Clean Up or Shut Up
Here's the problem in a nutshell: Not enough time, too much paper. Now that I'm in my mid-50s, I keep telling myself, my life should have calmed down. I should be into a "groove." I should have FEWER things occupying my time, not MORE. Trouble is, I keep coming up with new projects, or new spins on old ones.
For example, I recently started blogging -- even though my evenings are already too often spoken for, and even though I can't work very much on it during the day because my employer monitors employees' Internet usage. (Not complaining about them, I mean they have every right to do so.)
In the meantime, I haven't really let go of OLD projects and ways I like to spend my time. I still like to read. I still like watching movies. I still have a couple of steady writing-for-pay projects, which I both enjoy and can't afford to give up. I still have guilty pleasures like certain mindless TV series (American Idol, anyone?)
And in the meantime, I'm inundated with paper. As long as I'm sitting before the computer monitor, I'm oblivious to my surroundings. But when I approach my chair, or when I get up, I do so with a feeling of dread. Stacked around my desk surface I've got canceled checks, PostIt notes, unopened mail, greeting cards, dozens of printouts of one thing or another, Zip disks (okay, not paper, but they might as well be), CDs...
None of which I can attend to, of course, because all the projects and other claims on my time prevent it. I've read a good number of those "how to organize your life" resources but frankly they seem to me to have been written for an audience which is already pretty damn well organized. I'm overwhelmed. Hope you can help!
Signed,Nostrils Barely Above the Water
Well, that’s a pretty big nutshell. Auntie’s still trying to crack the thing. No wonder you’re drowning in paper. Look how much you generated in just one letter asking for help! Have you never heard of the word edit? (Speaking of which, Auntie took it upon herself to edit your question. Can’t have our readers falling asleep, can we?)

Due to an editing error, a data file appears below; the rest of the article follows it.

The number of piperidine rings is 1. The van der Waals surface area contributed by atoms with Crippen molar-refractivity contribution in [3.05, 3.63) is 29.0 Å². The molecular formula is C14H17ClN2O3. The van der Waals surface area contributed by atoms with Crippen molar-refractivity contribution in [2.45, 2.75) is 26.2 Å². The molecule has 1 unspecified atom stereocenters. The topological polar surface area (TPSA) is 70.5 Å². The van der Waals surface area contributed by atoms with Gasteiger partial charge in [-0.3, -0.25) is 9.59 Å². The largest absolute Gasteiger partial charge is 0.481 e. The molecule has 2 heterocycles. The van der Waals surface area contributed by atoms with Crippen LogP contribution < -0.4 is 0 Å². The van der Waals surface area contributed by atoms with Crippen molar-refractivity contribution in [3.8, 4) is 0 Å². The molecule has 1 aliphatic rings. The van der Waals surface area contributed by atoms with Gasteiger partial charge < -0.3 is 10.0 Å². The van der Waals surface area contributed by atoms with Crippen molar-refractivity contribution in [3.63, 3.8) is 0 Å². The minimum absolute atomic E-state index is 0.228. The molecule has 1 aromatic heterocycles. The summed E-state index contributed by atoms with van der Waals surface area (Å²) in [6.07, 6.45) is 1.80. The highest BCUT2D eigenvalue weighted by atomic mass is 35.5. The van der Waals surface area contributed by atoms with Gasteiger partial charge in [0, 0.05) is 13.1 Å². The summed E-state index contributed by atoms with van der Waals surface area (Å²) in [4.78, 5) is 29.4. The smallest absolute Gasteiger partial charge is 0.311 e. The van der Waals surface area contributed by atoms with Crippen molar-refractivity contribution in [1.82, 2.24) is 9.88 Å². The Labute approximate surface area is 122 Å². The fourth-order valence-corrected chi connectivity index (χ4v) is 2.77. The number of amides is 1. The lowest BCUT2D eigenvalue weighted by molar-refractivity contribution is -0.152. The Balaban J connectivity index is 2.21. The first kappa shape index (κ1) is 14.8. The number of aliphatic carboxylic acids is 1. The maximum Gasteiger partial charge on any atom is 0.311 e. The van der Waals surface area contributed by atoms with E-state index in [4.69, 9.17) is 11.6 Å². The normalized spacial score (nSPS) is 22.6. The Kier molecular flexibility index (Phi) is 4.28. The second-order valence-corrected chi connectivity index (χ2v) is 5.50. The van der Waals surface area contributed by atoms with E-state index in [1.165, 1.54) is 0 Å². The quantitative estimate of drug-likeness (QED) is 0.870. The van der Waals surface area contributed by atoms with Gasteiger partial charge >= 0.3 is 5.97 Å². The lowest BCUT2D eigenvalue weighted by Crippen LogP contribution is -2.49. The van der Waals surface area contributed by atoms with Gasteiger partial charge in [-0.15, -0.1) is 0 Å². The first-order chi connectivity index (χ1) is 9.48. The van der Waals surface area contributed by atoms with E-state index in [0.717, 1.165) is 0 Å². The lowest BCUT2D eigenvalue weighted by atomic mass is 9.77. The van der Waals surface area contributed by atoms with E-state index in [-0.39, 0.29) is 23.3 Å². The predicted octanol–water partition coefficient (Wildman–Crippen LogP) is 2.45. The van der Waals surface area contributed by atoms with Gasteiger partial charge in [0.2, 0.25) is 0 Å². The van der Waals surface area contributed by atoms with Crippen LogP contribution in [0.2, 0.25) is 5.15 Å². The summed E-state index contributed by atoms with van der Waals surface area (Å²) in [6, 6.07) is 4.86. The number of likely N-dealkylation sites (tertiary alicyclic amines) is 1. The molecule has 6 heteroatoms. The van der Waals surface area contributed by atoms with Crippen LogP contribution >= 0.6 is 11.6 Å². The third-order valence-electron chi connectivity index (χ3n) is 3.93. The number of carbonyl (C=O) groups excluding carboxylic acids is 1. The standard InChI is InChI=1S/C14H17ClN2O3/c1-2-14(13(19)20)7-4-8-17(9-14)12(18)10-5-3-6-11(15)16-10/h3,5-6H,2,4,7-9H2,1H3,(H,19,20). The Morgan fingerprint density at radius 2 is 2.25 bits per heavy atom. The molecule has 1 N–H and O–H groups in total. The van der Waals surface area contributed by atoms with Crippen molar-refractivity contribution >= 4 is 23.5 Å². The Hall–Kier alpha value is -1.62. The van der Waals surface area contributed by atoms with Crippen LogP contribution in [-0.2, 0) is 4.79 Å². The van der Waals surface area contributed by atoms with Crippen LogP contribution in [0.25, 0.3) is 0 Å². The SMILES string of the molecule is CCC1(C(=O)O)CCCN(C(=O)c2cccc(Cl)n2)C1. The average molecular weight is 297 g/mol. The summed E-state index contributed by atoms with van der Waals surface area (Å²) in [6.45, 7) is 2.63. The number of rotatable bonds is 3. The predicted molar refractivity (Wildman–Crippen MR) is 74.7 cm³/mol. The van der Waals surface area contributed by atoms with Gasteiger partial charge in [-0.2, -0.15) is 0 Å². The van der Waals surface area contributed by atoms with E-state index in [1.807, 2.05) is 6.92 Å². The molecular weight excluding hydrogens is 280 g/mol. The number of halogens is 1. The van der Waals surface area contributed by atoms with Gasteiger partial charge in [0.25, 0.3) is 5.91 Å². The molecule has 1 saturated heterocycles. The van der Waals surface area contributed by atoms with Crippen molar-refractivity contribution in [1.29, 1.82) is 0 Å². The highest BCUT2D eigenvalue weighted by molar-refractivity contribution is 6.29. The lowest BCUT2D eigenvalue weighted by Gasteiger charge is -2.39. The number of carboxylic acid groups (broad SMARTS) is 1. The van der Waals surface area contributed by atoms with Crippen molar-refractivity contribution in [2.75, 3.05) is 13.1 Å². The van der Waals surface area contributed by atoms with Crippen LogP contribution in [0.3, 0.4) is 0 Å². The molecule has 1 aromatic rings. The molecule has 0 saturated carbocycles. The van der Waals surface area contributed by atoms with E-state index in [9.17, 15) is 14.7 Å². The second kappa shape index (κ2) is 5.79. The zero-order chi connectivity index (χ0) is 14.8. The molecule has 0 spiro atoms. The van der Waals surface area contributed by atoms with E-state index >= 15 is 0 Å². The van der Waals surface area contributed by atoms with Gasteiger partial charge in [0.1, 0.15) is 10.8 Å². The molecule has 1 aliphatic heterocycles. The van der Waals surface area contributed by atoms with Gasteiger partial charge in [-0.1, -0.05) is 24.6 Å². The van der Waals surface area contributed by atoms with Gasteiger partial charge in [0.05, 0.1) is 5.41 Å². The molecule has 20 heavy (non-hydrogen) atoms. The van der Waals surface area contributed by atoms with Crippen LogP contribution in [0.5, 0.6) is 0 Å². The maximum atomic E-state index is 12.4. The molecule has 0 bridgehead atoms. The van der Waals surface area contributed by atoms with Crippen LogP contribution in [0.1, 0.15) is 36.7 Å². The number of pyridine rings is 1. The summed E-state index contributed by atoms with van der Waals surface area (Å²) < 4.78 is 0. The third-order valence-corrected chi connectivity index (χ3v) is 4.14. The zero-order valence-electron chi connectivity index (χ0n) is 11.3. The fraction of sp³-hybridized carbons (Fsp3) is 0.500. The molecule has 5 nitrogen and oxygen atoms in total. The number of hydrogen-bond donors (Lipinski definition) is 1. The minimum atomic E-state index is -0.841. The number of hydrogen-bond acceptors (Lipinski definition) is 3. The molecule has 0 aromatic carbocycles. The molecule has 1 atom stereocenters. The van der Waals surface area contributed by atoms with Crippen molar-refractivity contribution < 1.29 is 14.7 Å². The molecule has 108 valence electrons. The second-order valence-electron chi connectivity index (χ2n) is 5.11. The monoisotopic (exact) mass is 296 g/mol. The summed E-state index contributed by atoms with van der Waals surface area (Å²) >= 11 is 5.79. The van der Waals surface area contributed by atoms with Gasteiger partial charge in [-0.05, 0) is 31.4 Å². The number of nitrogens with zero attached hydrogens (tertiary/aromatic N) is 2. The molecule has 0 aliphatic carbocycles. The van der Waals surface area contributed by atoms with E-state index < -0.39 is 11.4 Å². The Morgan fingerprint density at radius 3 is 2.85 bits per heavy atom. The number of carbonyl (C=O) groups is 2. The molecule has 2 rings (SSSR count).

Now for that nutshell. Can you spell slob? Okay. First, you must ask yourself if you’ve actually looked at any of those notes, cards, papers, etc. in the last month. If not, you’re not going to any time soon, so get a cardboard box or one of those plastic storage bins and throw every single bit of paper into it. Include the zip disks and CDs, too.
Then, and this is very important, disinfect your desk surface. (Lysol works fine.) God only knows what’s been living and/or hatching under that mess. Set the box aside to be gone through later. Try not to let too much time go by or you’ll end up with several of these things stacked all over the place.
Next, take a piece of chalk and draw a square on the desk surface, no larger than 2' x 2'. That’s the only place you are allowed to place print-outs and post-its. Do not let them cross the chalk lines. When they do, it’s time to box them up.
Buy a CD rack for the desk. Buy a letter-sized basket for un-opened mail and a small basket to hold the zip disks. You might want to save the greeting cards in another basket. When these containers are full, you either toss the contents or find a place to store them out of sight.
Auntie has found that knowing where things are, like your un-opened mail, makes it easier to deal with it. Once you’ve contained the environmental clutter, she assures you that your mental environment will be a lot less cluttered, also. Good luck, and Auntie fervently hopes that you do not misplace her excellent advice before it’s been put to use.